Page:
Israel and Gaza: The world without international law

See,

1) U.N. Security Council meeting on Gaza-Israel conflict, May 16, 2021 UN TV (live and recorded);

2) Patrick Kingsley, “After Years of Quiet, Israeli-Palestinian Conflict Exploded. Why Now? A little-noticed police action in Jerusalem last month was one of several incidents that led to the current crisis,” New York Times,
May 15, 2021.

3) Sam Sokol, “Israel Demolished Tower Blocks in Gaza. Here’s What They Housed; The leveling of the high-rise buildings, several of them housing media outlet offices, has led to widespread criticism. What did the towers actually hold? Haaretz, May 18, 2021 (8:55 PM).
The live TV or recording of the meeting is found here.

Hamas has been firing rockets at Israel from the Gaza Strip in violation of international law. Specifically, it has been violating the prohibition of the use of force contained in article 2 paragraph 4 of the United Nations Charter. This prohibition is contained in a norm of jus cogens or peremptory law, from which there can be no derogation by agreement.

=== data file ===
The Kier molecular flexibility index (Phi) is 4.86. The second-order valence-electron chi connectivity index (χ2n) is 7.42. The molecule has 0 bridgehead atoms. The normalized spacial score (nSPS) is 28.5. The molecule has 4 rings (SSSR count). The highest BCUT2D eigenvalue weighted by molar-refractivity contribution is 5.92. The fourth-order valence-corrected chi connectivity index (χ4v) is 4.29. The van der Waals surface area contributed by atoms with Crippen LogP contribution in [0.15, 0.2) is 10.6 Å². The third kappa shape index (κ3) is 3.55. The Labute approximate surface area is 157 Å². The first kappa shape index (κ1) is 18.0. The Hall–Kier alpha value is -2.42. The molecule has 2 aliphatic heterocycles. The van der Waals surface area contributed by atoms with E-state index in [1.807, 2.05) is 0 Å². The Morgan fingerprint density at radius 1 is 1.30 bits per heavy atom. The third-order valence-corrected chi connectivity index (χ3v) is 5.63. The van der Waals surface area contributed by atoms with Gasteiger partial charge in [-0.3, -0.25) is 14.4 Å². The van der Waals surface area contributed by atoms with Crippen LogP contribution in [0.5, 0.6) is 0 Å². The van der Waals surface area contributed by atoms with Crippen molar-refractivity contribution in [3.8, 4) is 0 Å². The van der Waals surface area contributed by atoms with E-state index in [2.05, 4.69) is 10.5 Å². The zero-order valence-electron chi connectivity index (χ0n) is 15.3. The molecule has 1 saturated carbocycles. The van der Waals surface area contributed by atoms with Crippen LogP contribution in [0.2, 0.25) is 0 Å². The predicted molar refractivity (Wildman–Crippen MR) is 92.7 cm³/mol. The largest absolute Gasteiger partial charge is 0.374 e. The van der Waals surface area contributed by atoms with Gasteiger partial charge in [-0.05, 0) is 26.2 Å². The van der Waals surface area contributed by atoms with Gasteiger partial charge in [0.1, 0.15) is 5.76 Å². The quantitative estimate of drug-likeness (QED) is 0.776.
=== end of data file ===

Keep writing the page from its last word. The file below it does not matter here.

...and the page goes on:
Israel has the right of self-defense against an armed attack in accordance with Article 51 if the U.N. Charter and general international law.

However, the exercise of this right is subject to two conditions:

First, the use of force in self-defense must be necessary to stop the armed attack to which the country is being subjected. Here, that means the force used must be aimed at stopping the armed attack, and rationally related to that objective.

Second, the use of force by Israel must be proportional to the threat posed by the armed attack by Hamas.

Those are the two requirements. Force used in the exercise of the right of self-defense must be necessary and proportional to the armed attack.